SAN FRANCISCO (TheStreet) -- Sunesis Pharmaceuticals' (SNSS) experimental leukemia drug vosaroxin underwent a miraculous transformation during a Sunday morning press briefing at the American Society of Hematology here.
Vosaroxin should be considered a new standard of care for elderly patients with relapsed acute myeloid leukemia, based on a statistically significant improvement in survival seen in a phase III study, said Dr. Farhad Ravandi of the University of Texas MD Anderson Cancer Center.
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Listening to Ravandi's encomium to vosaroxin was surreal because the phase III study failed. Elderly AML patients treated with vosaroxin and cytarabine did not live any longer than patients treated with cytarabine alone. The 13% reduction in the risk of death favoring vosaroxin was NOT statistically significant. There's a sliver of daylight between the overall survival curves, but even this tiny sign of hope is a false signal. Remember, Sunesis added 225 patients to the study at an interim analysis to improve the odds of success.
Never once during Ravandi's presentation of the vosaroxin data during the ASH media briefing did he acknowledge the study's failure. Instead, he relied on a long list of alternative analyses -- conjured up by Sunesis -- to make his point.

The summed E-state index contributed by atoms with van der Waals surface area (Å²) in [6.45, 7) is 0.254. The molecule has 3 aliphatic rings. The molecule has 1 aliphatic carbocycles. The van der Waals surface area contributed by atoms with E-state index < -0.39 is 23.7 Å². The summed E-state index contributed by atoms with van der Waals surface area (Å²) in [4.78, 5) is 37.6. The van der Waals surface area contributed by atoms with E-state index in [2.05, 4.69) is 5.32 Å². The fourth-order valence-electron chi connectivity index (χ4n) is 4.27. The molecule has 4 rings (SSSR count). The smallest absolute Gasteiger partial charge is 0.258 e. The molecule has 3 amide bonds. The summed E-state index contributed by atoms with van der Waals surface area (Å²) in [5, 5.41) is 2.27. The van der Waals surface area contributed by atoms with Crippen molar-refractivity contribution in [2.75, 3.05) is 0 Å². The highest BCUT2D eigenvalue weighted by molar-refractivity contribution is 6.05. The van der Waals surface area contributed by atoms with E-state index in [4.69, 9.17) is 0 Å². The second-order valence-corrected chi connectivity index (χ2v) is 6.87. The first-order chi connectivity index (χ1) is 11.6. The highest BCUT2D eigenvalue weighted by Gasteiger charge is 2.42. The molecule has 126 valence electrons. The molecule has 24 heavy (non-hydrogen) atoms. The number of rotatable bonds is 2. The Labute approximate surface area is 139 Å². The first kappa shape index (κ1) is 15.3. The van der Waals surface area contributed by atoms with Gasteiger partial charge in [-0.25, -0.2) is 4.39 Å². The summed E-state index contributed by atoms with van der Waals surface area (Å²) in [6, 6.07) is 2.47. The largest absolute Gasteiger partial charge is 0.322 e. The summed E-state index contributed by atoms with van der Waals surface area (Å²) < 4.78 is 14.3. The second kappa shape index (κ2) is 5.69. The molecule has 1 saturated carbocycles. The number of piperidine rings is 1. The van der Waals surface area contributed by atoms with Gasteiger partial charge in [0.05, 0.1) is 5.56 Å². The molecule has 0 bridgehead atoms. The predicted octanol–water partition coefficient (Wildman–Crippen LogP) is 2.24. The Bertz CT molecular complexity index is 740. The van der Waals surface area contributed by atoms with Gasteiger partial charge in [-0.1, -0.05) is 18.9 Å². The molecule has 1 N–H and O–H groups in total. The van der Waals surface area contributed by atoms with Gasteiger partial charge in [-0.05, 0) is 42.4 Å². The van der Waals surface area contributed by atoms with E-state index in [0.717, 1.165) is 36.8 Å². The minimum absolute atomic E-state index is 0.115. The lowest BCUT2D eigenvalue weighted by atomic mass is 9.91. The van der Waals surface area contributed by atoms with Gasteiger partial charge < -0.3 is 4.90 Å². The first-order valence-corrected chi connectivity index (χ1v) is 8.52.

Hmmm. Three of the five pre-planned analyses still fail to reach statistical significance.
Then there's this slide, which tracks overall survival after removing from the study patients who underwent a stem cell transplant.
Left off this slide is the hazard ratio of 0.80, which translates into a 20% reduction in the risk of death favoring vosaroxin. Sunesis claims this survival benefit was statistically significant, but is it clinically meaningful to relapsed AML patients? Should a drug which failed a large, phase III study in relapsed AML still be approved just because there are few, if any, effective treatments available?
The vosaroxin study results were "underwhelming," said Dr. David Steensma of the Brigham and Women's Hospital in Boston. Steensma was the moderator of the media briefing where Ravandi presented the vosaroxin study results.
"It's difficult to say where this drug [vosaroxin] would fit into the treatment of relapsed AML," added Steensma. "This is not a great leap forward... We need to work harder."